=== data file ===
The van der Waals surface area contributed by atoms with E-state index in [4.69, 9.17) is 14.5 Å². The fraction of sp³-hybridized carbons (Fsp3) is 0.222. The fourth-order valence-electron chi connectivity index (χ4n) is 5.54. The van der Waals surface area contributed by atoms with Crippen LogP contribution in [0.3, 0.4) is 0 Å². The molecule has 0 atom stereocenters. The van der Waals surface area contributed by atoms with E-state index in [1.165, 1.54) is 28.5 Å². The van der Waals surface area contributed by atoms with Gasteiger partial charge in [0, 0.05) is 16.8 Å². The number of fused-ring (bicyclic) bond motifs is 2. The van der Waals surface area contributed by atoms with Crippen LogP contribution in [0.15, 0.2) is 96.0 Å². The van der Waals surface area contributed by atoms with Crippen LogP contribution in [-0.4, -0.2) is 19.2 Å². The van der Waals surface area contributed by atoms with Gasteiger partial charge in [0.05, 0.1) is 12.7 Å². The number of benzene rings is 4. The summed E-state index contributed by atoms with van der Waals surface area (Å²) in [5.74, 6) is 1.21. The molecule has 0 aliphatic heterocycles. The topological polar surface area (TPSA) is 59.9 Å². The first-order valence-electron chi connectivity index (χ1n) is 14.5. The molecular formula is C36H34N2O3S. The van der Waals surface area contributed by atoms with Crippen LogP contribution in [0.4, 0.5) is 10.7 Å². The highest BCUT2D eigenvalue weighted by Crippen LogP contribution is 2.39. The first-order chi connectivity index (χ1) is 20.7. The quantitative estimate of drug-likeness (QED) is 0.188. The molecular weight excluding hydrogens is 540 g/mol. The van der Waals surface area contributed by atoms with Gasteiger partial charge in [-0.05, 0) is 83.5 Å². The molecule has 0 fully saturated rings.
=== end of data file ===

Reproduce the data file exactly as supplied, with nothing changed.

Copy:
The van der Waals surface area contributed by atoms with E-state index in [4.69, 9.17) is 14.5 Å². The fraction of sp³-hybridized carbons (Fsp3) is 0.222. The fourth-order valence-electron chi connectivity index (χ4n) is 5.54. The van der Waals surface area contributed by atoms with Crippen LogP contribution in [0.3, 0.4) is 0 Å². The molecule has 0 atom stereocenters. The van der Waals surface area contributed by atoms with E-state index in [1.165, 1.54) is 28.5 Å². The van der Waals surface area contributed by atoms with Gasteiger partial charge in [0, 0.05) is 16.8 Å². The number of fused-ring (bicyclic) bond motifs is 2. The van der Waals surface area contributed by atoms with Crippen LogP contribution in [0.15, 0.2) is 96.0 Å². The van der Waals surface area contributed by atoms with Crippen LogP contribution in [-0.4, -0.2) is 19.2 Å². The van der Waals surface area contributed by atoms with Gasteiger partial charge in [0.05, 0.1) is 12.7 Å². The number of benzene rings is 4. The summed E-state index contributed by atoms with van der Waals surface area (Å²) in [5.74, 6) is 1.21. The molecule has 0 aliphatic heterocycles. The topological polar surface area (TPSA) is 59.9 Å². The first-order valence-electron chi connectivity index (χ1n) is 14.5. The molecular formula is C36H34N2O3S. The van der Waals surface area contributed by atoms with Crippen LogP contribution in [0.4, 0.5) is 10.7 Å². The highest BCUT2D eigenvalue weighted by Crippen LogP contribution is 2.39. The first-order chi connectivity index (χ1) is 20.7. The quantitative estimate of drug-likeness (QED) is 0.188. The molecular weight excluding hydrogens is 540 g/mol. The van der Waals surface area contributed by atoms with Gasteiger partial charge in [-0.05, 0) is 83.5 Å². The molecule has 0 fully saturated rings.